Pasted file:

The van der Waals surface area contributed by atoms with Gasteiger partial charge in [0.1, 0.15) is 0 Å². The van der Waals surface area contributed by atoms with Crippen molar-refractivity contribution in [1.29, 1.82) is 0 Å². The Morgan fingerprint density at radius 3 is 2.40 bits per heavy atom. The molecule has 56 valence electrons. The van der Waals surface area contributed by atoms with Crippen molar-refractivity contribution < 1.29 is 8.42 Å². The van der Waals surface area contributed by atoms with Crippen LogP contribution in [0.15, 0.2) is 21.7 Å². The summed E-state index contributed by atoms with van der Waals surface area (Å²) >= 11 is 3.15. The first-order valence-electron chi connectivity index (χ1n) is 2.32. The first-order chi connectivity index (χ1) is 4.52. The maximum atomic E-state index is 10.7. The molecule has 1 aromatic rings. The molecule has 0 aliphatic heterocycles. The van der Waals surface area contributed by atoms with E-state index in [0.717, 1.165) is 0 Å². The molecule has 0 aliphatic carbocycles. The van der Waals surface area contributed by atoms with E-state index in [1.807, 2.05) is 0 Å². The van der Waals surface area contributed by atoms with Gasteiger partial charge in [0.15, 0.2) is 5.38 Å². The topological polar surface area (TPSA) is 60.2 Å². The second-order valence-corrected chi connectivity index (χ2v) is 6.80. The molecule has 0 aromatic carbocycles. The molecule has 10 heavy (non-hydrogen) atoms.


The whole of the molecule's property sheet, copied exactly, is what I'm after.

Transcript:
The van der Waals surface area contributed by atoms with Gasteiger partial charge in [0.1, 0.15) is 0 Å². The van der Waals surface area contributed by atoms with Crippen molar-refractivity contribution in [1.29, 1.82) is 0 Å². The Morgan fingerprint density at radius 3 is 2.40 bits per heavy atom. The molecule has 56 valence electrons. The van der Waals surface area contributed by atoms with Crippen molar-refractivity contribution < 1.29 is 8.42 Å². The van der Waals surface area contributed by atoms with Crippen LogP contribution in [0.15, 0.2) is 21.7 Å². The summed E-state index contributed by atoms with van der Waals surface area (Å²) >= 11 is 3.15. The first-order valence-electron chi connectivity index (χ1n) is 2.32. The first-order chi connectivity index (χ1) is 4.52. The maximum atomic E-state index is 10.7. The molecule has 1 aromatic rings. The molecule has 0 aliphatic heterocycles. The van der Waals surface area contributed by atoms with E-state index in [0.717, 1.165) is 0 Å². The molecule has 0 aliphatic carbocycles. The van der Waals surface area contributed by atoms with E-state index in [1.807, 2.05) is 0 Å². The van der Waals surface area contributed by atoms with Gasteiger partial charge in [0.15, 0.2) is 5.38 Å². The topological polar surface area (TPSA) is 60.2 Å². The second-order valence-corrected chi connectivity index (χ2v) is 6.80. The molecule has 0 aromatic carbocycles. The molecule has 10 heavy (non-hydrogen) atoms.